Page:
I know I should be more humble about this but we really knocked it out of the park for this month’s Family Dinner where we took a gastronomic trip to Japan.
Dinner was at eldest seester’s house and we literally cooked and ate for 3+ hours straight! Right when we finished one dish, we would only take intermittent pauses to nosh while we worked on the next dish. Quite fun, actually!
My seester has been talking about a fishmonger near her house for ages but we’ve never had a chance to give it try. So with a Japanese themed menu, what better opportunity? We were able to snag a bunch of beautiful product from Dry Dock Fish Co. and lemme tell you—totally rad.
So instead of just describing our menu, how about I show you what we inhaled.
Using the oysters we got from Dry Dock Fish Co., I put together these indulgent beauties. I drizzled each oyster with an Asian inspired mignonette, topped some with uni and tobiko, and fresh chives.
This gorgeous sashimi platter consists of salmon, hamachi, ahi and ahi poke. We picked up the ahi poke pre-made from Dry Dock Fish Co. but added additional scallions, soy sauce and sesame oil for a bit more depth. And of course, we had some beautiful spot prawns.
The spot prawns were so incredibly fresh. How fresh? So fresh that they were still swimming when we brought them home. And for those a bit wary of eating prawns sashimi style–don’t be! These spot prawns were incredibly sweet and had a wonderful crunch to them.
Sorry, I just had to stop myself from licking the screen.
As for the heads—waste not, want not! My sis quickly flashed fried and then lightly salted them.
Crunchy and filled with unctuous goodness…….
There were also pork and shrimp filled gyozas (that I commissioned my niece, Nini to fold) and of course, some yummy maki rolls. The rolls above were my seester’s brainchild–filled with lump crab and avocado, then topped with seared steak, black sesame seeds, and chives (that she commissioned our niece, Nina to roll).
Yea, we put the kids to work that night….
And it would be hard for me to have a Japanese meal without some satisfying spicy tuna rolls.
Nina rolled these for me too
We also wolfed down these Honey Pork Belly Lettuce Wraps adapted from a recipe from the rad Nami of Just One Cookbook. Sis par cooked the pork on the stove and then finished them off in the oven which gave them a crunchy texture that was lip-smackingly awesome from the glaze.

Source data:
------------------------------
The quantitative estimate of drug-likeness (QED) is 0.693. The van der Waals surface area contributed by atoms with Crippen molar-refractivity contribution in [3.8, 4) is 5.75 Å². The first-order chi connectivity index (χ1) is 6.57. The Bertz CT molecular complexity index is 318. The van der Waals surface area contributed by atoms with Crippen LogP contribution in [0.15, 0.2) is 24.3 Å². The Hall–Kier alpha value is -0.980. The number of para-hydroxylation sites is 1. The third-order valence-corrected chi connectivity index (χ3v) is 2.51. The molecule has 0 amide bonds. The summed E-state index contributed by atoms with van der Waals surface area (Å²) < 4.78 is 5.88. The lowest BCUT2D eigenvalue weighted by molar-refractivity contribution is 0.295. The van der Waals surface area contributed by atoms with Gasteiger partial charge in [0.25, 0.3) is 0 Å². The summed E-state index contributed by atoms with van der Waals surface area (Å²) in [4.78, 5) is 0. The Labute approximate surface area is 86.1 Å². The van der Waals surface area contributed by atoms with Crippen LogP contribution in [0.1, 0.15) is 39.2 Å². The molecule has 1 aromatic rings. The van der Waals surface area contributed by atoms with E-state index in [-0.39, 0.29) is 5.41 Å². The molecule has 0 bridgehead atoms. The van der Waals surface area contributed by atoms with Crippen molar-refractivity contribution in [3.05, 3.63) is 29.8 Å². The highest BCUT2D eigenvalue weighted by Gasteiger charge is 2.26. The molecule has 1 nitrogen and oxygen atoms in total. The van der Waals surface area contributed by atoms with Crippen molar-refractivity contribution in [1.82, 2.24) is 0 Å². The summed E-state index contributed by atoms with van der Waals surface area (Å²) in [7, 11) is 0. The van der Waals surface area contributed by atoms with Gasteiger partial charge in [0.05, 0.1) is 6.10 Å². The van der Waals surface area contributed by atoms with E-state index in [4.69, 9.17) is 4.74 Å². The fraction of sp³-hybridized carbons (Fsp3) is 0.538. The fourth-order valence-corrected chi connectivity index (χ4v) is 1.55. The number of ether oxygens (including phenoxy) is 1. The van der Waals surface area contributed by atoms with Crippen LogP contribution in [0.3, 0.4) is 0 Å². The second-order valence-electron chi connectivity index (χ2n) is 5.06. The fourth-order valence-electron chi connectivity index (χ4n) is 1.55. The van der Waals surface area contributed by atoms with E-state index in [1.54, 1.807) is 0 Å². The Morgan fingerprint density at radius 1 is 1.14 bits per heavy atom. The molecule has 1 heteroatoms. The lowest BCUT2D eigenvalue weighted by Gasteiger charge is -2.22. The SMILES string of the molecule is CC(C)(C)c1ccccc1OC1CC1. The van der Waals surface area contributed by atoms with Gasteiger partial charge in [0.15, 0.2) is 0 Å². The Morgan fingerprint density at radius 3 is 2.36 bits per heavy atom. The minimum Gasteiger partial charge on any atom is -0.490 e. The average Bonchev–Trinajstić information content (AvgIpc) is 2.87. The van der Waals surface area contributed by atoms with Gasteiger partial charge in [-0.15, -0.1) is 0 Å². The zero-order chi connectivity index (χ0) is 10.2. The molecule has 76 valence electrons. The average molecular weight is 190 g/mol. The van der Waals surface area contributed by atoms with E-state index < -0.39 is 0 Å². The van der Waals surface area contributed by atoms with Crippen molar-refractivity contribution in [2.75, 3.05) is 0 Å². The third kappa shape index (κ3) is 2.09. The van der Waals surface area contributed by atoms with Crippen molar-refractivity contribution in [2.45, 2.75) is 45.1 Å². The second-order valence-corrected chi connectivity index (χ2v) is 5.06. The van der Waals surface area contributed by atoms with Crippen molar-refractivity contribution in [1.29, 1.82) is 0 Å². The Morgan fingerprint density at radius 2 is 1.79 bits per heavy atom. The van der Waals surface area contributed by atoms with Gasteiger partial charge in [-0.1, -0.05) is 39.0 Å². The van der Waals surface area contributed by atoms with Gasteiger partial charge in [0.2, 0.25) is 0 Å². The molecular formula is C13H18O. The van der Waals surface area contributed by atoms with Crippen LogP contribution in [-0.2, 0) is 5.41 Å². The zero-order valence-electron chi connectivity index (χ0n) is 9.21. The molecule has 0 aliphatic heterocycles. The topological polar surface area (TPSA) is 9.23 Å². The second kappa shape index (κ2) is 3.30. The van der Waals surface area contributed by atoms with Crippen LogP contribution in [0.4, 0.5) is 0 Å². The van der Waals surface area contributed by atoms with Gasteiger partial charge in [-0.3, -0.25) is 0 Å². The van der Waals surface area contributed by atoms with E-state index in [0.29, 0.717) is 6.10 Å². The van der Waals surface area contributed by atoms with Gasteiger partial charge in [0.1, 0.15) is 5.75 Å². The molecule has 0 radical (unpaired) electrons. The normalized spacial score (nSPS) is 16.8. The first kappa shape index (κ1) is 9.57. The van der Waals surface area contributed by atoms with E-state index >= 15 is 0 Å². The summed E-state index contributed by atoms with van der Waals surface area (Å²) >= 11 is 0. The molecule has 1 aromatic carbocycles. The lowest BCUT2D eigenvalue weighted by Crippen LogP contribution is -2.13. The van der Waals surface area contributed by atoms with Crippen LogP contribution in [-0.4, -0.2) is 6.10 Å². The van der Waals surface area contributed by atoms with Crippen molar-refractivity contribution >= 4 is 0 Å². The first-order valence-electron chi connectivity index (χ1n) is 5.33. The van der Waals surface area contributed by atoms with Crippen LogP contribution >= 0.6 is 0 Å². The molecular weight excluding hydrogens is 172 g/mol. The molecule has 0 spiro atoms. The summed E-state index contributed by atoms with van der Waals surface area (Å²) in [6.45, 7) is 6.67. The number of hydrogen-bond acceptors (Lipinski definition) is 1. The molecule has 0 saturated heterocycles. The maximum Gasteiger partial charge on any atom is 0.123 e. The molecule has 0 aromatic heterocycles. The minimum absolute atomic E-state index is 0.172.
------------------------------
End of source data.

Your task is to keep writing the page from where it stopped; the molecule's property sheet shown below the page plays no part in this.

And the salmon collar–which we nearly forgot about! Luckily Big Sis remembered them half way through dinner and crisped them under the broiler. Crispy goodness though it stayed quite moist. Not the greatest photo but it was darn oishii!
Finally, we finished the savory portion of our meal with my Uni Pasta —because apparently, we didn’t have enough to eat.
At this point, we were feeling a little guilty (okay, just a tad) and rallied for a walk before dessert. Well, the gals + Lucasaurus went for a walk while the big boys opted out—the guys had gone for a mountain bike ride pre-dinner so we gave them a pass.
Dessert was an Icebox Green Tea Cheesecake I made with a chocolate crust. Since it was considered a “no bake” cheesecake, it was actually quite light and fluffy and was the perfect dessert to end our meal. The matcha added a slight bitterness to the filling but not at all overpowering.
Of course it wouldn’t be a Family Dinner if we didn’t mix up a few thirst quenching cocktails. To go with our theme, I shook up these delish Lychee Saketinis that were aromatic and floral. And although they went down smooth, don’t let these little buggahs fool ya. They pack a punch!
I’ll be sharing several of the recipes we enjoyed in the next few posts but for now, I’ll let you in on how to make these wonderful Lychee Saketinis.
Until next time, Friends – Kampai!
1 20-ounce can of lychee (in light syrup)
1 teaspoon minced fresh ginger
juice of ½ lime
1½ ounces vodka
5 ounces sake
Pour the can of lychee and its syrup into a blender. Add the ginger and puree until smooth. Strain the lychee puree through a fine sieve, using a rubber spatula to push down on the pulp to release the liquid. Discard the pulp and set the lychee liquid aside.
Fill a large shaker with ice. Add the lime juice, vodka, sake and 5 ounces of the lychee liquid. Shake vigorously for 15-20 seconds and strain the contents between 2 glasses. Garnish with additional lychees and lime wedges. Cheers!